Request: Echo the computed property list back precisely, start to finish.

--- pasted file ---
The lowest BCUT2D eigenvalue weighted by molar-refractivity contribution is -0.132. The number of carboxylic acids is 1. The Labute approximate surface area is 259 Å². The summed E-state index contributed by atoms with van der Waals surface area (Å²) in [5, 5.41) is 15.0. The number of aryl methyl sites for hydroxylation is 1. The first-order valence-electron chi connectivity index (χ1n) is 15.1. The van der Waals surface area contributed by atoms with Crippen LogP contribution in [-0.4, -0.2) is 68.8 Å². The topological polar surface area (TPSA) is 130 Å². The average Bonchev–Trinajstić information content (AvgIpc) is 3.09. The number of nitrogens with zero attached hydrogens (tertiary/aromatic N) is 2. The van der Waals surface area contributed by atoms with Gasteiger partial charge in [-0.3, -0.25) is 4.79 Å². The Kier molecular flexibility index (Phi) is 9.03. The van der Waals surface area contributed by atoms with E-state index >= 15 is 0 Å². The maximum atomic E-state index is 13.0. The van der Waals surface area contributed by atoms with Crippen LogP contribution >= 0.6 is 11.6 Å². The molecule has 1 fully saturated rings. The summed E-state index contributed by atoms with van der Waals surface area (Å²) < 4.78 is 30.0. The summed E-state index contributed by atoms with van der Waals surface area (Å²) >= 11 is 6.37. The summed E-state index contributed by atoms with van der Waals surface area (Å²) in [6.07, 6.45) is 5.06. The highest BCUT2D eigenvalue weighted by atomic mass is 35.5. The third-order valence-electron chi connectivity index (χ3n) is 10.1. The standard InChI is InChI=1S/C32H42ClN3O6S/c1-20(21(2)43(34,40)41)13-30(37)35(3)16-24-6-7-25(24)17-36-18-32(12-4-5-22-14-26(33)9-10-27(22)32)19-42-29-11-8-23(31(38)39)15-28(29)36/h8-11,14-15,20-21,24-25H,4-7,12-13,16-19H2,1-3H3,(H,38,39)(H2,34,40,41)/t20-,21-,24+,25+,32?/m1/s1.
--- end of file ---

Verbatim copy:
The lowest BCUT2D eigenvalue weighted by molar-refractivity contribution is -0.132. The number of carboxylic acids is 1. The Labute approximate surface area is 259 Å². The summed E-state index contributed by atoms with van der Waals surface area (Å²) in [5, 5.41) is 15.0. The number of aryl methyl sites for hydroxylation is 1. The first-order valence-electron chi connectivity index (χ1n) is 15.1. The van der Waals surface area contributed by atoms with Crippen LogP contribution in [-0.4, -0.2) is 68.8 Å². The topological polar surface area (TPSA) is 130 Å². The average Bonchev–Trinajstić information content (AvgIpc) is 3.09. The number of nitrogens with zero attached hydrogens (tertiary/aromatic N) is 2. The van der Waals surface area contributed by atoms with Gasteiger partial charge in [-0.3, -0.25) is 4.79 Å². The Kier molecular flexibility index (Phi) is 9.03. The van der Waals surface area contributed by atoms with E-state index >= 15 is 0 Å². The maximum atomic E-state index is 13.0. The van der Waals surface area contributed by atoms with Crippen LogP contribution >= 0.6 is 11.6 Å². The molecule has 1 fully saturated rings. The summed E-state index contributed by atoms with van der Waals surface area (Å²) < 4.78 is 30.0. The summed E-state index contributed by atoms with van der Waals surface area (Å²) >= 11 is 6.37. The summed E-state index contributed by atoms with van der Waals surface area (Å²) in [6.07, 6.45) is 5.06. The highest BCUT2D eigenvalue weighted by atomic mass is 35.5. The third-order valence-electron chi connectivity index (χ3n) is 10.1. The standard InChI is InChI=1S/C32H42ClN3O6S/c1-20(21(2)43(34,40)41)13-30(37)35(3)16-24-6-7-25(24)17-36-18-32(12-4-5-22-14-26(33)9-10-27(22)32)19-42-29-11-8-23(31(38)39)15-28(29)36/h8-11,14-15,20-21,24-25H,4-7,12-13,16-19H2,1-3H3,(H,38,39)(H2,34,40,41)/t20-,21-,24+,25+,32?/m1/s1.